The insulin gene variable number of tandem repeat: associations and interactions with childhood body fat mass and insulin secretion in normal children.
The Journal of clinical endocrinology and metabolism 2006 ; 91: 2770-5.
DOI : 10.1210/jc.2005-2055
PubMed ID : 16608900
PMCID : 0
Polymorphism at the insulin gene (INS) variable number of tandem repeat (VNTR) shows variable associations with childhood body mass index (BMI) in different populations.
The objective of this study was to observe INS VNTR associations with body composition and insulin secretion in children.
The study was designed as a prospective birth cohort study.
A total of 947 children genotyped for the INS VNTR participated.
Main outcome measures were whole body dual x-ray emission absorptiometry at 9 yr to estimate height-corrected fat mass index (FMI), truncal FMI, and fat-free mass, and insulin secretion after oral glucose at 8 yr.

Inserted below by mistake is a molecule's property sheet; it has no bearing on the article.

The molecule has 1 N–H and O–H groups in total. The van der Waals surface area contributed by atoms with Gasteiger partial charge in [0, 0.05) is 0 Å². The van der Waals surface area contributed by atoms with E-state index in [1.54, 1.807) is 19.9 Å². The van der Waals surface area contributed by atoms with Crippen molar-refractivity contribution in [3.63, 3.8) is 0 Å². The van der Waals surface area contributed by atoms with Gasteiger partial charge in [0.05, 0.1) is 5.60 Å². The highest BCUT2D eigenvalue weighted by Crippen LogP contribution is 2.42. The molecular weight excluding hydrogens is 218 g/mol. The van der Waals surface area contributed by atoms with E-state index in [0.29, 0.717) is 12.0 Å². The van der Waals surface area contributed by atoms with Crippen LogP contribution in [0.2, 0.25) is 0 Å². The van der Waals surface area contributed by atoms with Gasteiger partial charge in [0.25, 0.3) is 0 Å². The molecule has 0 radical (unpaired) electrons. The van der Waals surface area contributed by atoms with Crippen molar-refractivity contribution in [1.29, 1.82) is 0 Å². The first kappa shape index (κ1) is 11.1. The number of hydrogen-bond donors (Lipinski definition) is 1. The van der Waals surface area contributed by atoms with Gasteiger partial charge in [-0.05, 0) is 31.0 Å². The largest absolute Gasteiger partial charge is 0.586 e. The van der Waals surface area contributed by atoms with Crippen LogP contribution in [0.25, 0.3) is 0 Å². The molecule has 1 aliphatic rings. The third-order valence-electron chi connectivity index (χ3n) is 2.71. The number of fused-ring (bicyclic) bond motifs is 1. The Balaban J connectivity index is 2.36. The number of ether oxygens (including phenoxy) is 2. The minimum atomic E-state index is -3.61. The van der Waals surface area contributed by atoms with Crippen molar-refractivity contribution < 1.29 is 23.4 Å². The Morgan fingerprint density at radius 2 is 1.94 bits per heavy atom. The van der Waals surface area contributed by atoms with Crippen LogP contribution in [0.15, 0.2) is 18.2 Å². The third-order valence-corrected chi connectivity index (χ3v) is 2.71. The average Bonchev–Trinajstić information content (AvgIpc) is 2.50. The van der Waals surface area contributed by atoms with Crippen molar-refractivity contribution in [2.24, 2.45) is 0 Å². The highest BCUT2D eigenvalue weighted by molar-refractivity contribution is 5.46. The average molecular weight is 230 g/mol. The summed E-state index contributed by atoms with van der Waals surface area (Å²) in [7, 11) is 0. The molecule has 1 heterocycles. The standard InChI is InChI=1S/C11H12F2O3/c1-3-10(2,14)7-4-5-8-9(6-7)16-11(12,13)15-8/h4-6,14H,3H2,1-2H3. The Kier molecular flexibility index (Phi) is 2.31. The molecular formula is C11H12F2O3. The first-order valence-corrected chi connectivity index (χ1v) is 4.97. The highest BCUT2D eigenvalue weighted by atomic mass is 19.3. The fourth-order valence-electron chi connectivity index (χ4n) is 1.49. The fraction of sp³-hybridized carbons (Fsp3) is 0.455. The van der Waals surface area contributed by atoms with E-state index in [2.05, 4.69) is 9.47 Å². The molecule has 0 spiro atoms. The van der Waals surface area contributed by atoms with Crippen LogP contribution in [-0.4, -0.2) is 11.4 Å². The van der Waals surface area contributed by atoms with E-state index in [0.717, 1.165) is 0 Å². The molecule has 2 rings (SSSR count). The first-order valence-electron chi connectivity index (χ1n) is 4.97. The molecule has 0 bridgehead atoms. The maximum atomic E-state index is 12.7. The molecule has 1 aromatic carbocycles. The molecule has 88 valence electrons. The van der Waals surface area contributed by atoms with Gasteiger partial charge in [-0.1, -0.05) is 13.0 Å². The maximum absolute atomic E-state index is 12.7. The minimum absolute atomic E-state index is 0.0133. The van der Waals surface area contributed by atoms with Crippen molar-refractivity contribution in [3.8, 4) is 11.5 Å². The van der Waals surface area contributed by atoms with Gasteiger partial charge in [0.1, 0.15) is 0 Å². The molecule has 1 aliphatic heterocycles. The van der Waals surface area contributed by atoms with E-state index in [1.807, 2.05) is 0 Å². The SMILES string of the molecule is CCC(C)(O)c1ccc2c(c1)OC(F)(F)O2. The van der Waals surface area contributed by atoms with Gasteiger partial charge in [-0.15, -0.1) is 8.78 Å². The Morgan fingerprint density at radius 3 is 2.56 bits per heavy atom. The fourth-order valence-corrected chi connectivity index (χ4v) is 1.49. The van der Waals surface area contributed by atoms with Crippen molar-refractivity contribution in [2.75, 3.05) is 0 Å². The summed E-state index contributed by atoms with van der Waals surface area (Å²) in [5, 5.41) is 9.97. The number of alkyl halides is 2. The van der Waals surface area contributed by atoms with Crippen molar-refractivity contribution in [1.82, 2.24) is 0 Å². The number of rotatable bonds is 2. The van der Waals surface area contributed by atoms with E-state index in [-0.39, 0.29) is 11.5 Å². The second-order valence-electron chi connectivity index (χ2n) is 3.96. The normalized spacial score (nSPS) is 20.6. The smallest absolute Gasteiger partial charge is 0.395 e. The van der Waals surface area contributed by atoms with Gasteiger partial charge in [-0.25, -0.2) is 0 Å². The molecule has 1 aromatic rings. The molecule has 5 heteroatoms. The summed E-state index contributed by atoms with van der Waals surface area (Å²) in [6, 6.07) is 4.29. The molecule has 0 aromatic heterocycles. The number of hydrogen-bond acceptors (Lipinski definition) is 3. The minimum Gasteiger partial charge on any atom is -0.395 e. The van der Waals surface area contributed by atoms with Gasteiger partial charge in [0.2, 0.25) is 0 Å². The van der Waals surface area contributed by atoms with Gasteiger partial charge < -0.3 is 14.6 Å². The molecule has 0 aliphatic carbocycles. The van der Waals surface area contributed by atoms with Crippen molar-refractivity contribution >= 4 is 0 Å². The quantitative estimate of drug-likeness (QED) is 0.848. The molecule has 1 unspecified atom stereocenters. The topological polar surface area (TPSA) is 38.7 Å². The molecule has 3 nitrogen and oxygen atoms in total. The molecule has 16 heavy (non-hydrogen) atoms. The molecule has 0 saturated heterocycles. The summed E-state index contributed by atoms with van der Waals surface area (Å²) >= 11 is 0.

Homozygous III/III children had higher BMI (P = 0.020), FMI (P = 0.015), and truncal FMI (P = 0.022) at 9 yr than class I bearers, but no difference in fat-free mass (P = 0.23). Gain in weight sd score between birth and 3 yr was associated positively with BMI, FMI, and truncal FMI in class I bearers, but not in III/III children (p-interaction with genotype = 0.009-0.066). INS VNTR genotype was not associated overall with insulin secretion at 8 yr (P = 0.64), but class I bearers showed a stronger positive correlation between insulin secretion and BMI at 8 yr (regression coefficient +/- se, 0.26 +/- 0.05; P < 0.0001) than III/III children (-0.10 +/- 0.07; P = 0.48) (p-interaction = 0.003).
We clarified that the overall association between INS VNTR class III/III genotype and larger BMI in this population relates to fat mass, but not fat-free mass. In contrast, among the subgroup of children who showed rapid infancy weight gain, class I bearers tended to have larger BMI and fat mass than III/III children. This genetic interaction could relate to insulin secretion, which, in class I bearers, increased more rapidly with overweight and obesity.